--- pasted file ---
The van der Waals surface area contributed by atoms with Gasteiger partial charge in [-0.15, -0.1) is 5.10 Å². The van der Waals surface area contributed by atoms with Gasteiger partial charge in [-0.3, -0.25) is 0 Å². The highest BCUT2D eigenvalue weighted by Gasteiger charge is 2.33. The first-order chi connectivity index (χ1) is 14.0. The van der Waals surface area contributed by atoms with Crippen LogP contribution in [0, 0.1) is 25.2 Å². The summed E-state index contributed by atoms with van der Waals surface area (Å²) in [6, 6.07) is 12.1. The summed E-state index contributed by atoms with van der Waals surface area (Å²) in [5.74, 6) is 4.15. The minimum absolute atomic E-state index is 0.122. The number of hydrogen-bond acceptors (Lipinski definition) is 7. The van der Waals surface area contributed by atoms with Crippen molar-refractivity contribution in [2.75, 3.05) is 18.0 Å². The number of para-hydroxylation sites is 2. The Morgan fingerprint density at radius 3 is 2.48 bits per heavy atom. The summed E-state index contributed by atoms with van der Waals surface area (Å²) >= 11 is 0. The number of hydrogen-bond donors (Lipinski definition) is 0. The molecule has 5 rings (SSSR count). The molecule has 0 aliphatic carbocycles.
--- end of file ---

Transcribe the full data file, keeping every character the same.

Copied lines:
The van der Waals surface area contributed by atoms with Gasteiger partial charge in [-0.15, -0.1) is 5.10 Å². The van der Waals surface area contributed by atoms with Gasteiger partial charge in [-0.3, -0.25) is 0 Å². The highest BCUT2D eigenvalue weighted by Gasteiger charge is 2.33. The first-order chi connectivity index (χ1) is 14.0. The van der Waals surface area contributed by atoms with Crippen LogP contribution in [0, 0.1) is 25.2 Å². The summed E-state index contributed by atoms with van der Waals surface area (Å²) in [6, 6.07) is 12.1. The summed E-state index contributed by atoms with van der Waals surface area (Å²) in [5.74, 6) is 4.15. The minimum absolute atomic E-state index is 0.122. The number of hydrogen-bond acceptors (Lipinski definition) is 7. The van der Waals surface area contributed by atoms with Crippen molar-refractivity contribution in [2.75, 3.05) is 18.0 Å². The number of para-hydroxylation sites is 2. The Morgan fingerprint density at radius 3 is 2.48 bits per heavy atom. The summed E-state index contributed by atoms with van der Waals surface area (Å²) >= 11 is 0. The number of hydrogen-bond donors (Lipinski definition) is 0. The molecule has 5 rings (SSSR count). The molecule has 0 aliphatic carbocycles.